By ilaria iaquinta
“New Beginnings from an inspiring perspective.” This is the title of ACC Europe’s annual conference, which gathered the European members of the Association of Corporate Counsel (the “N world’s largest international association of corporate lawyers with over 45,000 members in 90 countries) in Madrid on May 22-24. The traditional annual meeting, which was interrupted after the last edition in Edinburgh in 2019 due to the pandemic, returned. Around 400 in-house counsel met in the Spanish capital for a two-day debate and networking event. The aim was to discuss, exchange views and share experiences and ideas in order to shape the future of the profession together. How? Starting from the present. By discussing the most pressing issues for legal counsel, through 22 different working sessions dedicated to the different aspects of the profession, from the most purely legal (in the track indicated by the association as “Lead the Law”), and managerial (“Lead the Business”) to personal growth (“Lead Yourself”). Among the topics, for example, crisis management, ESG, antitrust, whistleblowing, diversity equity & inclusion (DEI), digitalization and legal operations. Prior to the conference, Iberian Lawyer, media partner of the event, met Ilse de Loof, ACC Europe Chair and General Counsel at Swissport International, to shed light on the profession.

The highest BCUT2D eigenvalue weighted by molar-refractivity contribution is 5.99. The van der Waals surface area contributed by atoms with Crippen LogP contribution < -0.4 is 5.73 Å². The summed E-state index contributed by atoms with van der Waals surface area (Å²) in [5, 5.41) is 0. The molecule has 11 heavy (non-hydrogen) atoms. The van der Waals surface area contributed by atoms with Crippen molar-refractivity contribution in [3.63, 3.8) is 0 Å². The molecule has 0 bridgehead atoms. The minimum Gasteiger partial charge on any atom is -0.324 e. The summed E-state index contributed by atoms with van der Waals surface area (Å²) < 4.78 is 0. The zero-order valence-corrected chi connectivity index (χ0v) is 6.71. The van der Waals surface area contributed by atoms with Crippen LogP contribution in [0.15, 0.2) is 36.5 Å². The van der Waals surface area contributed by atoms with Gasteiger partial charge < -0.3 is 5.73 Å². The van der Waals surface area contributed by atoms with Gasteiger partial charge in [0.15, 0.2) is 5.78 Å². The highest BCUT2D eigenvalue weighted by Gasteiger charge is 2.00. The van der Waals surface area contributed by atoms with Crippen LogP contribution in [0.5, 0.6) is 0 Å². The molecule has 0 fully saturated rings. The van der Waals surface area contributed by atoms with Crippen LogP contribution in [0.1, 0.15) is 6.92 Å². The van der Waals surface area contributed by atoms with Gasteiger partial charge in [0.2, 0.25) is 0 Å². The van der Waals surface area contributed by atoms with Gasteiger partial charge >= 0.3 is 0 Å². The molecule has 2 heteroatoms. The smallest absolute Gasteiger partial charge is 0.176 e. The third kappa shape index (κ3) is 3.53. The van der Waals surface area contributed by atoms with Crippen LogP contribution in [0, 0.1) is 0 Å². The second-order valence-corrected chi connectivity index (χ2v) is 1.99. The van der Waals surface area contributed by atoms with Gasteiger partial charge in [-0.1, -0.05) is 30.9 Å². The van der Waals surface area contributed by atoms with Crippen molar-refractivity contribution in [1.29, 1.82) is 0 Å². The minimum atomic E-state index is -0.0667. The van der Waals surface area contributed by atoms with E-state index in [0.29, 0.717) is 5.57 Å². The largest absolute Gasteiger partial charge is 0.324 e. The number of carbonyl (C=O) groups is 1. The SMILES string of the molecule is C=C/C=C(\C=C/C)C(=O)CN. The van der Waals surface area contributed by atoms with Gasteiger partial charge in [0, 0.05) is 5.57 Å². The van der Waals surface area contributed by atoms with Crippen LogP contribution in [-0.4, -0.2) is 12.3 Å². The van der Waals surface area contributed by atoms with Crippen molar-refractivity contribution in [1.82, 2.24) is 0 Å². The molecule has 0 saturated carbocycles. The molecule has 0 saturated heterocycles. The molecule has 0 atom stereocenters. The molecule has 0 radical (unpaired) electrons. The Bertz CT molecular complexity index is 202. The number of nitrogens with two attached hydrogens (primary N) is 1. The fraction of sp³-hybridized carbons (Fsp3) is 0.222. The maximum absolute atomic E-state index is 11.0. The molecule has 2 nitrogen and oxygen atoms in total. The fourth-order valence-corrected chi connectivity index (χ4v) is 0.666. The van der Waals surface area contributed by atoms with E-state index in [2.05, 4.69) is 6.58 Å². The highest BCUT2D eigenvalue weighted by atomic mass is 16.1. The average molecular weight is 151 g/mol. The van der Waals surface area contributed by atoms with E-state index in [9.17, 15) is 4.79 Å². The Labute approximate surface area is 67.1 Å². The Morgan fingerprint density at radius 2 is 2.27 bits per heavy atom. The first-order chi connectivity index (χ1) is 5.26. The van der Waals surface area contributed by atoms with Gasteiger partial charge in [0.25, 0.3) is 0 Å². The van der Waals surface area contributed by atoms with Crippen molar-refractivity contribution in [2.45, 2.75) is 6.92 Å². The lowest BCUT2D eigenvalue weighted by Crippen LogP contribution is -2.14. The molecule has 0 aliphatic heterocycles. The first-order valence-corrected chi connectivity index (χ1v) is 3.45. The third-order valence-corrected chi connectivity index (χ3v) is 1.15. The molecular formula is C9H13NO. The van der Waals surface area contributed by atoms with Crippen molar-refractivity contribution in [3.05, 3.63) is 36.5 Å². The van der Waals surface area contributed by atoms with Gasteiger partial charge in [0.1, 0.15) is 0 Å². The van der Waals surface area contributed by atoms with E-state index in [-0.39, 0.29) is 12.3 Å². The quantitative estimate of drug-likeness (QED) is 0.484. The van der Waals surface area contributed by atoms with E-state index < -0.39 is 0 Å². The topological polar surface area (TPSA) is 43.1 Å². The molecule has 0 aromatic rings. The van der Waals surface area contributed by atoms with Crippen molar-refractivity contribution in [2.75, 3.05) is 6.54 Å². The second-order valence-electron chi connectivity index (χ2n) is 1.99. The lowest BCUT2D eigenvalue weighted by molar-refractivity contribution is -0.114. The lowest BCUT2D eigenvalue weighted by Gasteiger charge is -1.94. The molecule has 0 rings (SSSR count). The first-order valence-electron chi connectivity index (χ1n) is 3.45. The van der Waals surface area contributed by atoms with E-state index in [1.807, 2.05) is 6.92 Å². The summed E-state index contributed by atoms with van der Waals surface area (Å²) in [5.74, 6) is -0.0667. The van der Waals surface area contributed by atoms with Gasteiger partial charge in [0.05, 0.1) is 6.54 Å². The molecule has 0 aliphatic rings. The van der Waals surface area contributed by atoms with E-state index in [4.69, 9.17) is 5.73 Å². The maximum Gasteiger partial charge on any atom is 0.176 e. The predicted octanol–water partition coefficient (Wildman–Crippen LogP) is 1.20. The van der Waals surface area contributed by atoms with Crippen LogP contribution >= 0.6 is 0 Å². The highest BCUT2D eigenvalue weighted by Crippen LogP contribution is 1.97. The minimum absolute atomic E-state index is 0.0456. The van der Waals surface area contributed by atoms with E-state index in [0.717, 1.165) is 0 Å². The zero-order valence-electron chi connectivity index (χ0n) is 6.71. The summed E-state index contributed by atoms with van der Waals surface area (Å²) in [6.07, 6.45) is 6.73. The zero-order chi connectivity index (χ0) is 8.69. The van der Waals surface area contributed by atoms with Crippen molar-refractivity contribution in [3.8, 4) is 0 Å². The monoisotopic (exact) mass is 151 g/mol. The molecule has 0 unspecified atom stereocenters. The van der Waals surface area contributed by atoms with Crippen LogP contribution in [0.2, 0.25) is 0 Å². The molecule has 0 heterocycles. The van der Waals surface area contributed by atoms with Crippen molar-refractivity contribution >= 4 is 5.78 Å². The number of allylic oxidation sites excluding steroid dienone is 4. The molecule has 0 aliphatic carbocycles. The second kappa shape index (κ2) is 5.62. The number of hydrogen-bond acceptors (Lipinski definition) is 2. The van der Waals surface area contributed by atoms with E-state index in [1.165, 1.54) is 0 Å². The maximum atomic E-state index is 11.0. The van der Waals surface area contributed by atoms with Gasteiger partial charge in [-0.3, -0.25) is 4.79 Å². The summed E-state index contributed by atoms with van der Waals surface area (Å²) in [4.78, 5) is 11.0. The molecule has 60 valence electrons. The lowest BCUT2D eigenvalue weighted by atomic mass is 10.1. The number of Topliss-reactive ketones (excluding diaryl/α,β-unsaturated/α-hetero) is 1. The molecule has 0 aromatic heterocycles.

How have the events of the last two years influenced and affected corporate lawyers?
The most significant impact I’ve seen on corporate lawyers over the past two years is a significant increase in nonlegal responsibilities. Even before COVID, we were trending away from spending a majority of our time on strictly legal matters, and that’s only accelerated as a result of COVID. We’re increasingly being tapped to manage or advise on a variety of other issues, including DEI, sustainability, cybersecurity, privacy, and HR just to name a few.
However, COVID-19 has also had a positive effect on the profession: it has accelerated some trends such as digitalization…
Most certainly. Before COVID, legal departments were slowly getting comfortable with digitalization and embracing more and more technology. COVID quickly identified those that had implemented and upgraded their technologies early and exposed those that had dragged their feet. It quickly became a business imperative in order to remain competitive, and I think that is only going to continue and grow.